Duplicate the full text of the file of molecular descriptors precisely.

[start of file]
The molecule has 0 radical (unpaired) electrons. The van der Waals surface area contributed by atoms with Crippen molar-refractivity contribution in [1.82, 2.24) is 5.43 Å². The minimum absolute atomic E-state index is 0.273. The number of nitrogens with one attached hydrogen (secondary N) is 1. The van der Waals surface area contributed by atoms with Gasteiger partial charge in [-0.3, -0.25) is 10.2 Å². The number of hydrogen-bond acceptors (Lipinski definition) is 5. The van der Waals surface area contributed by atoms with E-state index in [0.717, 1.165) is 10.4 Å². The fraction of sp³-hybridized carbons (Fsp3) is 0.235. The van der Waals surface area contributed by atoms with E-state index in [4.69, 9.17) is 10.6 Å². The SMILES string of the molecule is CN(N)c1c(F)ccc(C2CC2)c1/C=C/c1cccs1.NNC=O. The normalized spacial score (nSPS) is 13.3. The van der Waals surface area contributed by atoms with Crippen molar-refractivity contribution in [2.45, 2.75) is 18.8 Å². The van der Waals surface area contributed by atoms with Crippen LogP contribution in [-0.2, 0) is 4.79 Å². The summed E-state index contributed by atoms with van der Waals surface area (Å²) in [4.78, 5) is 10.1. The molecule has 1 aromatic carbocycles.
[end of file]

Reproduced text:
The molecule has 0 radical (unpaired) electrons. The van der Waals surface area contributed by atoms with Crippen molar-refractivity contribution in [1.82, 2.24) is 5.43 Å². The minimum absolute atomic E-state index is 0.273. The number of nitrogens with one attached hydrogen (secondary N) is 1. The van der Waals surface area contributed by atoms with Gasteiger partial charge in [-0.3, -0.25) is 10.2 Å². The number of hydrogen-bond acceptors (Lipinski definition) is 5. The van der Waals surface area contributed by atoms with E-state index in [0.717, 1.165) is 10.4 Å². The fraction of sp³-hybridized carbons (Fsp3) is 0.235. The van der Waals surface area contributed by atoms with E-state index in [4.69, 9.17) is 10.6 Å². The SMILES string of the molecule is CN(N)c1c(F)ccc(C2CC2)c1/C=C/c1cccs1.NNC=O. The normalized spacial score (nSPS) is 13.3. The van der Waals surface area contributed by atoms with Crippen molar-refractivity contribution in [2.45, 2.75) is 18.8 Å². The van der Waals surface area contributed by atoms with Crippen LogP contribution in [-0.2, 0) is 4.79 Å². The summed E-state index contributed by atoms with van der Waals surface area (Å²) in [4.78, 5) is 10.1. The molecule has 1 aromatic carbocycles.